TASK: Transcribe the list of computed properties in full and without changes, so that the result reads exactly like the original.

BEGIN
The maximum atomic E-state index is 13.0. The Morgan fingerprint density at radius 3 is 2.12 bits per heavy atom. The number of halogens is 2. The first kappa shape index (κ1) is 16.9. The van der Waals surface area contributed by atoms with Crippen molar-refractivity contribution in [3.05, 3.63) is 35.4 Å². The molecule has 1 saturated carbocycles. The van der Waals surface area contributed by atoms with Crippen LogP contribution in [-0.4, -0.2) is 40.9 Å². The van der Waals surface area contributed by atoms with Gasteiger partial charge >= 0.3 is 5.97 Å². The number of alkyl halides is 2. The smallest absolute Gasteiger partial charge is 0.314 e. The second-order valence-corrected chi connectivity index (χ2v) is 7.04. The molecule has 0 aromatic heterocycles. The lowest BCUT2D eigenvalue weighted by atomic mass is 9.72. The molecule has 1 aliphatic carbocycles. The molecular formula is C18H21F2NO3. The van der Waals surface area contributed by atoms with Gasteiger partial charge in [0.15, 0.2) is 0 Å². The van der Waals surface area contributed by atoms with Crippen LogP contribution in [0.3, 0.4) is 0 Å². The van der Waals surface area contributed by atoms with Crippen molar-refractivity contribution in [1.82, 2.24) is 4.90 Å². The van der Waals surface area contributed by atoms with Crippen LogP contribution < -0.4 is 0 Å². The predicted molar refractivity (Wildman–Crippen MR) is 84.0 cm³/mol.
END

The maximum atomic E-state index is 13.0. The Morgan fingerprint density at radius 3 is 2.12 bits per heavy atom. The number of halogens is 2. The first kappa shape index (κ1) is 16.9. The van der Waals surface area contributed by atoms with Crippen molar-refractivity contribution in [3.05, 3.63) is 35.4 Å². The molecule has 1 saturated carbocycles. The van der Waals surface area contributed by atoms with Crippen LogP contribution in [-0.4, -0.2) is 40.9 Å². The van der Waals surface area contributed by atoms with Gasteiger partial charge >= 0.3 is 5.97 Å². The number of alkyl halides is 2. The smallest absolute Gasteiger partial charge is 0.314 e. The second-order valence-corrected chi connectivity index (χ2v) is 7.04. The molecule has 0 aromatic heterocycles. The lowest BCUT2D eigenvalue weighted by atomic mass is 9.72. The molecule has 1 aliphatic carbocycles. The molecular formula is C18H21F2NO3. The van der Waals surface area contributed by atoms with Gasteiger partial charge in [0.15, 0.2) is 0 Å². The van der Waals surface area contributed by atoms with Crippen LogP contribution in [0.3, 0.4) is 0 Å². The van der Waals surface area contributed by atoms with Crippen molar-refractivity contribution in [1.82, 2.24) is 4.90 Å². The van der Waals surface area contributed by atoms with Crippen LogP contribution < -0.4 is 0 Å². The predicted molar refractivity (Wildman–Crippen MR) is 84.0 cm³/mol.